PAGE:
By Amine Bendriss
By Amine Bendriss
Morocco World News
Meknes, September 29, 2012
On the understanding that a state’s president has to be a public speaker who can influence his or her audience, I followed the 67th session of the General Assembly of UN with the hope that the newly elected presidents of some Arab and Muslim countries would separate themselves from the herd and deliver an enthusiastic speech that could influence their audience. Unfortunately, it was really disappointing for me as an audience member and as a follower of those leaders to see them reading for us, as if we were in a low-level reading and comprehension class. Isn’t it a shame to see the president of a big and influential country like Egypt reading from a piece of paper in a place like the UN assembly?
I personally found it a waste of time to watch some presidents whose only effort was to pick up a piece of paper and start unenthusiastically reading for an already-fed-up audience. Anyone following the events of this last assembly would come to one conclusion: in Arab and Muslim countries, we don’t have leaders; we have, unfortunately, only presidents. We have presidents, who instead of breaking the conventions of those boring leaders, find it easier to order their secretaries to write their speeches for them. Need proof? Let’s draw a comparison between the performance of the US president and the speeches of some Muslim countries’ presidents.
While listening to the speech of Morsi, I thought that I was in a session for reading and comprehension. First, instead of facing the audience with a charismatic performance, aimed at winning the audience, the only thing he did was to read in a disinterested manner. Second, he made no effort to keep eye contact with his audience. His attempts to raise his head from time to time failed because he had to read the text, taking into consideration that he didn’t master it. Third, if I closed my eyes and listened to his speech, I would imagine Mubarak, the ex-president of Egypt, reading the speech. That is to say, he supported everything the US supports. As a newly elected president, it would have been better if he made his attitude clearer as far as international affairs are concerned.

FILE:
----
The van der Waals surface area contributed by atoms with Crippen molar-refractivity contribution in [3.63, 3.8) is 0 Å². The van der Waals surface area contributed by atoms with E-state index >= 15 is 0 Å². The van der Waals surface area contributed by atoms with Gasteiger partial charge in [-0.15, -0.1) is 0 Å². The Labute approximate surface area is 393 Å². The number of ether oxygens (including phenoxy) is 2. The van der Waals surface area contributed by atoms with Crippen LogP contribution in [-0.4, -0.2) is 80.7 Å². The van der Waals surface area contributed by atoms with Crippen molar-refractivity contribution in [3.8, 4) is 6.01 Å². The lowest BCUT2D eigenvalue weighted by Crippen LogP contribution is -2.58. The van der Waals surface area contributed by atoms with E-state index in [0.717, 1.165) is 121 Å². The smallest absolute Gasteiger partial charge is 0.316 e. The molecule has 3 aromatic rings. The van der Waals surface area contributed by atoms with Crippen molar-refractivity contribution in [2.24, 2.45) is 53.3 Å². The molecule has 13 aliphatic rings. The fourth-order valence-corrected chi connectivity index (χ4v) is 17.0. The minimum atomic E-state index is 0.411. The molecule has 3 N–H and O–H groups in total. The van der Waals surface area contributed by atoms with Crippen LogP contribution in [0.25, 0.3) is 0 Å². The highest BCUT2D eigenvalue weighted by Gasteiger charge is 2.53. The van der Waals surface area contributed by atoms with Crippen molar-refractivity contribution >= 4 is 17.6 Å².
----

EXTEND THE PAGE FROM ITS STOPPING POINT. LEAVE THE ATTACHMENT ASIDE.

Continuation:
In 30 minutes, Barack Obama, took his audience on a trip that fluctuated between responsibility, understanding, and authority. While following him in this last assembly, I received chill bumps several times during his speech. Calm, collected, focused, authoritative, compassionate and displaying intense concern, President Obama flies on the wings of a leader who really seems to have mastered the ABCs of public speaking. He was totally aware that to be a president of big nation like the USA entails mastering everything, including how to influence you audience.
For instance, while he was speaking about the ambassador who was killed in Benghazi, he was compassionate. Blaming the killers, he showed an intense determination. In addition, he really didn’t stop moving his eyes from the left to the extreme right, up and down. He knew that to hold the audience’s attention, one should constantly keep eye contact.
In grosso modo, I would like to make it clear that my intention was not to judge the policies of these presidents or how they govern their people. Instead, it is a reading of their performances as public speakers, because I believe that to be a successful president, you should first master the ABCs of public speaking.